In other words, wood reclaimed from sawmills (such as offcuts, sawdust, and bark), construction wood waste, and dedicated energy crops have far more potential to impact the environment positively.
Still, biomass taken from whole trees that have been chipped and burned may be equally bad for the environment as coal is.
Other Promising Alternative Renewable Energies To Coal
Considering that biomass may not be a better alternative to coal, what are our other options? How does a world so dependent on fossil fuels move towards greener, cleaner, and more renewable energy sources? Here are a few of the other promising renewable energy sources:
Solar energy uses radiant light and heat generated by the sun to create electrical power. Various processes such as solar heating, artificial photosynthesis, solar architecture, photovoltaics, concentrated solar power (CSP), concentrator photovoltaics (CPV) make up the technology harness natural airflows and don’t require logical mechanisms that are used in solar panels to convert light into electricity.
It is widely believed that solar energy will be the primary renewable energy source of renewable energy in the long term.
Still, it has some downsides, such as when the day turns to night and solar panels lay dormant, generating no power after dark.
Battery storage is also an issue, and solar power doesn’t scale very well, meaning it is far harder to create infrastructure to energize millions of homes.
Wind turbines generate electricity similarly to coal plants, except that it harnesses natural airflows and doesn’t require any combustion.
It is also believed that wind production can, in the long-term, meet the current global power requirements five times over if wind turbines are strategically placed and widespread.
However, the power is generated from wind speed, which is unpredictable. And there needs to be far more storage capacity for the days when it isn’t windy, meaning it isn’t necessarily a reliable alternative energy source.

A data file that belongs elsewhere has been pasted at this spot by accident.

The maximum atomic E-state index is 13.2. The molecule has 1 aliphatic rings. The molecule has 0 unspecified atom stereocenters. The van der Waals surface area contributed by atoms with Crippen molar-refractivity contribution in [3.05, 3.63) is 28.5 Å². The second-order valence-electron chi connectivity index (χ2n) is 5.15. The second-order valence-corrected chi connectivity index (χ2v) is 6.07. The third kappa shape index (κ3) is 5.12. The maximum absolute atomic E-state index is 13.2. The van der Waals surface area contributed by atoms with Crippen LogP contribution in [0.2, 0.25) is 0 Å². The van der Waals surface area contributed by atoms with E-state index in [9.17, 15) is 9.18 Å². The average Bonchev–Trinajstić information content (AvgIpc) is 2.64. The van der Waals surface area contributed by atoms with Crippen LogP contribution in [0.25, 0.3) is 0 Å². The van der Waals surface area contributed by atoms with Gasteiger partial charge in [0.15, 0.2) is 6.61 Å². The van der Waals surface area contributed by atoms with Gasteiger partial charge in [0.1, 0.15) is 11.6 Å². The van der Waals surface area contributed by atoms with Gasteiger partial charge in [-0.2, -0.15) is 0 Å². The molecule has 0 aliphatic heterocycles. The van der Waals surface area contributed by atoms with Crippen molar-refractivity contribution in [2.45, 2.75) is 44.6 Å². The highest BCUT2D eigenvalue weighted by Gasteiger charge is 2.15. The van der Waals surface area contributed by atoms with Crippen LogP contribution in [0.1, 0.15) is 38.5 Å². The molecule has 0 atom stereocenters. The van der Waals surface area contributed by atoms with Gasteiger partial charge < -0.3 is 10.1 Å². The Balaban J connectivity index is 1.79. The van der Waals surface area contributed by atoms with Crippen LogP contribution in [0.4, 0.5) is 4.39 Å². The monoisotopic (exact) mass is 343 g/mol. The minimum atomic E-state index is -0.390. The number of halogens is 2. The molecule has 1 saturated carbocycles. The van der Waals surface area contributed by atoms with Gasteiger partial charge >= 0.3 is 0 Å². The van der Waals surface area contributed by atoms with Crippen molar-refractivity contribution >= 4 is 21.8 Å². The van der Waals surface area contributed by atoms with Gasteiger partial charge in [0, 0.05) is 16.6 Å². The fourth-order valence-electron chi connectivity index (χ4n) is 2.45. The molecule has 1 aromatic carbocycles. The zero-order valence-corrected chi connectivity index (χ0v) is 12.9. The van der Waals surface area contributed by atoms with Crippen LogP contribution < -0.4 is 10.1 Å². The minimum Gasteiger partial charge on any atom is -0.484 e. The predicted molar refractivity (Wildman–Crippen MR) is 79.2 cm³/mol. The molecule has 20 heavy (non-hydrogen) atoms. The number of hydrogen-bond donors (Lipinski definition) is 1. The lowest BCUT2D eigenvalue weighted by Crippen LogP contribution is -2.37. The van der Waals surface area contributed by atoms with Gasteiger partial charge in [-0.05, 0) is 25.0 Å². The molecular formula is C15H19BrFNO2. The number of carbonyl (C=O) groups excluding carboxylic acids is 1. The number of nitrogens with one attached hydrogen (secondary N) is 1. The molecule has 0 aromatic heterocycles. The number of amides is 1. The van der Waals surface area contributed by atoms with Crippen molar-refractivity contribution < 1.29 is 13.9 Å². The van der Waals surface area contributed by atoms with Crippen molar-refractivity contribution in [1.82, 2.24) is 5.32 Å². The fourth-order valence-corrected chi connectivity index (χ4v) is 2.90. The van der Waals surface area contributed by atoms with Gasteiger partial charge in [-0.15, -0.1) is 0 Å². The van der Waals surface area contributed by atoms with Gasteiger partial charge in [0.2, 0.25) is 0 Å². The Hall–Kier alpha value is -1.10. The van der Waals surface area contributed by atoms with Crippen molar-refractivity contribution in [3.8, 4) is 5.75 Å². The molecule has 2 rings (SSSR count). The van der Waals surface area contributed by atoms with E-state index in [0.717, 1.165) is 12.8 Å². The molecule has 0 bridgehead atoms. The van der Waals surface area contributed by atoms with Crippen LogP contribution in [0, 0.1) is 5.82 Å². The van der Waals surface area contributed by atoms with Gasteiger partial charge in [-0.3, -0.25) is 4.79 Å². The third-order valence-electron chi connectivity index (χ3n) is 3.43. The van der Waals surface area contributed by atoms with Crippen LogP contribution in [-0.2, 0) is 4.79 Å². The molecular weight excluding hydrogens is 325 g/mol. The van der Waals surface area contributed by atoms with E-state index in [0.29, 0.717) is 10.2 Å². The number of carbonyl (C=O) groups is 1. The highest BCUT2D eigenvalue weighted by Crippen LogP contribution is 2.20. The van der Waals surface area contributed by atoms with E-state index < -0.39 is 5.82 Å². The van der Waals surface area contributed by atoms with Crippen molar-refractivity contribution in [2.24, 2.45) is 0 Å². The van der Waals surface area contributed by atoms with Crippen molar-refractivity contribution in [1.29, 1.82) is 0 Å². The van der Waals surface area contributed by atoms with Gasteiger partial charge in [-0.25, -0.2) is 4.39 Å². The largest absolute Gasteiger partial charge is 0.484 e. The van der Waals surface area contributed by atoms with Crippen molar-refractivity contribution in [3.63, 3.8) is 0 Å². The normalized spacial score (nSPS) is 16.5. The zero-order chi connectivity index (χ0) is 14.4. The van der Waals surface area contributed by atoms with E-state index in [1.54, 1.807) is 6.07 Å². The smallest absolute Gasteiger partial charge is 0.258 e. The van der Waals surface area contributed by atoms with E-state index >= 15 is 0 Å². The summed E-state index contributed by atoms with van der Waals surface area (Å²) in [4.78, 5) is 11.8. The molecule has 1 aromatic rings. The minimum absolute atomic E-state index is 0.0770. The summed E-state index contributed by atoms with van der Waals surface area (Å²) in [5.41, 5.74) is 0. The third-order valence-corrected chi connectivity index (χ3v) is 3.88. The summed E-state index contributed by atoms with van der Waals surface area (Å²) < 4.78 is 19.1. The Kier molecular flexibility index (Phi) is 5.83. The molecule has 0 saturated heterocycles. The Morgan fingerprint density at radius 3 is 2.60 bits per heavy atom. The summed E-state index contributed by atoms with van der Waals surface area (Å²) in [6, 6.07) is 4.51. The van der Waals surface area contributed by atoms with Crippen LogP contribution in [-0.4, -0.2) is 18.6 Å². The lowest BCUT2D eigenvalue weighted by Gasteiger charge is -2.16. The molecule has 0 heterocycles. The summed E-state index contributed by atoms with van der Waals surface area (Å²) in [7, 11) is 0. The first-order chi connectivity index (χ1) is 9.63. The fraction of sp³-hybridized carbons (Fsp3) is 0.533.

Hydroelectric power is generated from hydropower and currently makes up roughly 70% of all renewable energy sources worldwide. It is also a low-cost energy source, meaning that it can compete with coal power.
And hydroelectric power has been used since the late 18th century, during the Industrial Revolution, meaning it’s already established technology.
By generating power through turbines that turn when water is transferred from a dam to a reservoir or through pumped storage, run-of-the-river, and tide mechanisms, hydropower has an incredible power-generating capacity that could be as efficient as coal power and far less pollutive.
. Furthermore, the hydroelectric industry has vast, untapped potential, with plenty of hydroelectric capacity worldwide yet to be developed.
In North America, 75% of the potential hydroelectric capacity from dams and natural resources is unused due to a lack of infrastructure. This figure for Europe is 71%, in South America, it’s 75%. It’s 82% in Asia-Pacific and 95% for both the Middle East and for Africa.
This means that hydroelectric power has plenty of potentials to replace coal and power our homes in years to come.
Geothermal energy is another renewable energy source found in the earth’s crust generated from thermal energy created and stored in the ground.
It is the heat generated from the Earth’s core and reaches temperatures above 9,000°F (5,000 °C).
By harnessing the power created from the steam released from geothermal energy-rich locations, such as those in Iceland, we can harness this natural energy source without emitting any carbon whatsoever.
- Biomass as an alternative to coal | Global Energy Monitor Wiki
- Why is biomass a better alternative to coal? | Study.com
- Is Wood-Based Biomass Energy a Viable Alternative to Coal? | Triplepundit
- New Study Confirms That Some Biomass is Dirtier Than Coal | NRDC
- Biomass | Wikipedia
- Life Cycle Impacts of Biomass Electricity in 2020 | UK Department of Energy and Climate Change
- Renewable energy | Wikipedia